How You Can Help With The Queensland Floods

I popped into Brisbane last week Tuesday for a meeting with some associates and this was the view as we were landing. Thank goodness for the city that it cleared up the next two days while I was there, because I was totally blown away by how much damage the floods had caused. Concrete platforms and boats being washed away, sharks and crocodiles in the water, no electricity and with 16 dead and 14 still missing my heart goes out to everyone in Brisbane. I owe the city allot because its basically the city where I grew from being a child to a man. I wish I could have stayed longer to help but I’ll just have to make a donation from here in POM.

I hear the PNG government will be giving some financial assistance, (perhaps when they can stop for a second from their childish fight over the GG position and constant sitting delays).  But it’s interesting to note that the Victorian Bushfires were given $400 million in donations and the floods have only been $85 million. So anyway, Jaive (one of my high school mates here in POM)  was asking me the other day how we could contribute so thought I’d just put this info up:

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6 thoughts on “How You Can Help With The Queensland Floods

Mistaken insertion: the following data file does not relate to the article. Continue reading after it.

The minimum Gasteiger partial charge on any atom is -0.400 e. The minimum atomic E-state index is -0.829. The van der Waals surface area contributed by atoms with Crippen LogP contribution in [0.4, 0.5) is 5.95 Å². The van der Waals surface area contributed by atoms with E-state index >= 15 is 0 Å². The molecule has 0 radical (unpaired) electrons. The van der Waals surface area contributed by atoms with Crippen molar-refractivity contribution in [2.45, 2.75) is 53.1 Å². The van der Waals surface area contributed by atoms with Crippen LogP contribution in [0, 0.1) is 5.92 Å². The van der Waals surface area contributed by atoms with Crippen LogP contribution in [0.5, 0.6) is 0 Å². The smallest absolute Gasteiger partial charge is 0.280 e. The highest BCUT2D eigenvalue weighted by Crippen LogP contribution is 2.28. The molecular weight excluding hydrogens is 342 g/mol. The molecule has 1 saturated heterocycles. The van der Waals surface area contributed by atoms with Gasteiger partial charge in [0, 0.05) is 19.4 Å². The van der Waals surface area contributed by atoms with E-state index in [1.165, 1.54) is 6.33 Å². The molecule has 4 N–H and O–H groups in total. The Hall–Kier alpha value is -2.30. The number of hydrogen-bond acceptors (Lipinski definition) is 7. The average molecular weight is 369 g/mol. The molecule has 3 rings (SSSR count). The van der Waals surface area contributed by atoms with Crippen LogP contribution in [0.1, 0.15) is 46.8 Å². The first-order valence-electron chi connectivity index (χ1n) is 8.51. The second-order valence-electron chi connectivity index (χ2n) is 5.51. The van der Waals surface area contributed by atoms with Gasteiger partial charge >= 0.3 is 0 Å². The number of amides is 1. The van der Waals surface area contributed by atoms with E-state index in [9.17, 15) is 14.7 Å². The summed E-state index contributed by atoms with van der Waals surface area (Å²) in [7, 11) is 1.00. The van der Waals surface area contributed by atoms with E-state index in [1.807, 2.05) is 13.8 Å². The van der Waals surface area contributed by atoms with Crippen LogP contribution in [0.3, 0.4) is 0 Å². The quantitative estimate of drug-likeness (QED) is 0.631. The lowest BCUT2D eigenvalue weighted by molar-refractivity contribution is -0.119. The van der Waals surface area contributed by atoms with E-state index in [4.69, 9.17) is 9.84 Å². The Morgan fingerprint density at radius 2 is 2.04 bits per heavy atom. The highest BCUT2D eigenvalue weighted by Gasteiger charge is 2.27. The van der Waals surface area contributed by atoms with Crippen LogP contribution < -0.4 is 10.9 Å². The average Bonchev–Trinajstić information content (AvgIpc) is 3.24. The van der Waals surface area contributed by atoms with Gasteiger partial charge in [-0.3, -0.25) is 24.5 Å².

1. i suggested to one of the Bemobile people that they should look at developing a means of us sending credits as donations. I dont know how it would work but i’m sure they can figure out something. Is it possible digicel could also look into it?

      1. Digicel may not be too keen on doing it as they may not have that many customers down that way but Telikom as a partner with soem large telcos down in Australia should also look at this idea. I know there are many Papua New Guineans willing to assist but knowing they do not have such things as Credit Cards etc could make it more difficult for them just to go into a bank to convert that K10 etc into AUD, taking into account the fees etc.

        Jaive’s suggestion looks good to start off with.

  2. It is in times of crisis that you know who your real friends are. Thank you to all those PNG people who have offered help and assistance to those who are coping with the recent flooding.

    Food supplies are slowly coming back to normal although panic buying hasn’t helped. People who normally were able to obtain bread and milk for example, have found the reality of suddenly not having these staples available hard to face. The main food distribution centre for Brsibane was under water and hasn’t yet got back into full operation. Prices have doubled in some places. Either that is due to a lack of supply or some say businesses might be trying to make up the losses they suffered when supplies were destroyed due to the flooding.

    Those cleaning up have to cope with the stinking mud that includes raw sewerage. Apparently water bourne diseases are expected to be on the increase for some time.

    The extent of the destruction of food crops has yet to be felt.

    Everyone is just getting on with it.

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